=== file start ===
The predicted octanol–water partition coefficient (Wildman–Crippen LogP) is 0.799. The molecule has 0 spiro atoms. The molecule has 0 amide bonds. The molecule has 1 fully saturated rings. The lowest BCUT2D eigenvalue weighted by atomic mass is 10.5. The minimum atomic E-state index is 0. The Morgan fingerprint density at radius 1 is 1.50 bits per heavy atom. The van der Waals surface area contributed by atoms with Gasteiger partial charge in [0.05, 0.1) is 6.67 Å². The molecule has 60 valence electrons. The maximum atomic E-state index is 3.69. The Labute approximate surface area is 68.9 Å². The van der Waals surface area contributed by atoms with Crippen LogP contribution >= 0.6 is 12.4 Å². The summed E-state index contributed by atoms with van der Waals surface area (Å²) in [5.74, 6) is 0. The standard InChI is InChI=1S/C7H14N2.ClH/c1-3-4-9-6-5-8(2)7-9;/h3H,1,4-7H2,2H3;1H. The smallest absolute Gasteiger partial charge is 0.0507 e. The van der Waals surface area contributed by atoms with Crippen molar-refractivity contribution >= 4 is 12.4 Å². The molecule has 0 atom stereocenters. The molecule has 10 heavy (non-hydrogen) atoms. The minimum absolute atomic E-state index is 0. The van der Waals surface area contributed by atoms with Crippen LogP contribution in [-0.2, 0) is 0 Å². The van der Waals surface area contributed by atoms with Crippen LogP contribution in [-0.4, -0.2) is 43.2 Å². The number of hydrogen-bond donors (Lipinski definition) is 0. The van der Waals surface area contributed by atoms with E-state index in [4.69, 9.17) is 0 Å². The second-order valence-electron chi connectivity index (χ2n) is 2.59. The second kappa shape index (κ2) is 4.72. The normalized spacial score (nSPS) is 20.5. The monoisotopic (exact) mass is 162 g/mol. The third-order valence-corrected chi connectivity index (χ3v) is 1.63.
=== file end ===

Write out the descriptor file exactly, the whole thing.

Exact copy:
The predicted octanol–water partition coefficient (Wildman–Crippen LogP) is 0.799. The molecule has 0 spiro atoms. The molecule has 0 amide bonds. The molecule has 1 fully saturated rings. The lowest BCUT2D eigenvalue weighted by atomic mass is 10.5. The minimum atomic E-state index is 0. The Morgan fingerprint density at radius 1 is 1.50 bits per heavy atom. The van der Waals surface area contributed by atoms with Gasteiger partial charge in [0.05, 0.1) is 6.67 Å². The molecule has 60 valence electrons. The maximum atomic E-state index is 3.69. The Labute approximate surface area is 68.9 Å². The van der Waals surface area contributed by atoms with Crippen LogP contribution >= 0.6 is 12.4 Å². The summed E-state index contributed by atoms with van der Waals surface area (Å²) in [5.74, 6) is 0. The standard InChI is InChI=1S/C7H14N2.ClH/c1-3-4-9-6-5-8(2)7-9;/h3H,1,4-7H2,2H3;1H. The smallest absolute Gasteiger partial charge is 0.0507 e. The van der Waals surface area contributed by atoms with Crippen molar-refractivity contribution >= 4 is 12.4 Å². The molecule has 0 atom stereocenters. The molecule has 10 heavy (non-hydrogen) atoms. The minimum absolute atomic E-state index is 0. The van der Waals surface area contributed by atoms with Crippen LogP contribution in [-0.2, 0) is 0 Å². The van der Waals surface area contributed by atoms with Crippen LogP contribution in [-0.4, -0.2) is 43.2 Å². The number of hydrogen-bond donors (Lipinski definition) is 0. The van der Waals surface area contributed by atoms with E-state index in [4.69, 9.17) is 0 Å². The second-order valence-electron chi connectivity index (χ2n) is 2.59. The second kappa shape index (κ2) is 4.72. The normalized spacial score (nSPS) is 20.5. The monoisotopic (exact) mass is 162 g/mol. The third-order valence-corrected chi connectivity index (χ3v) is 1.63.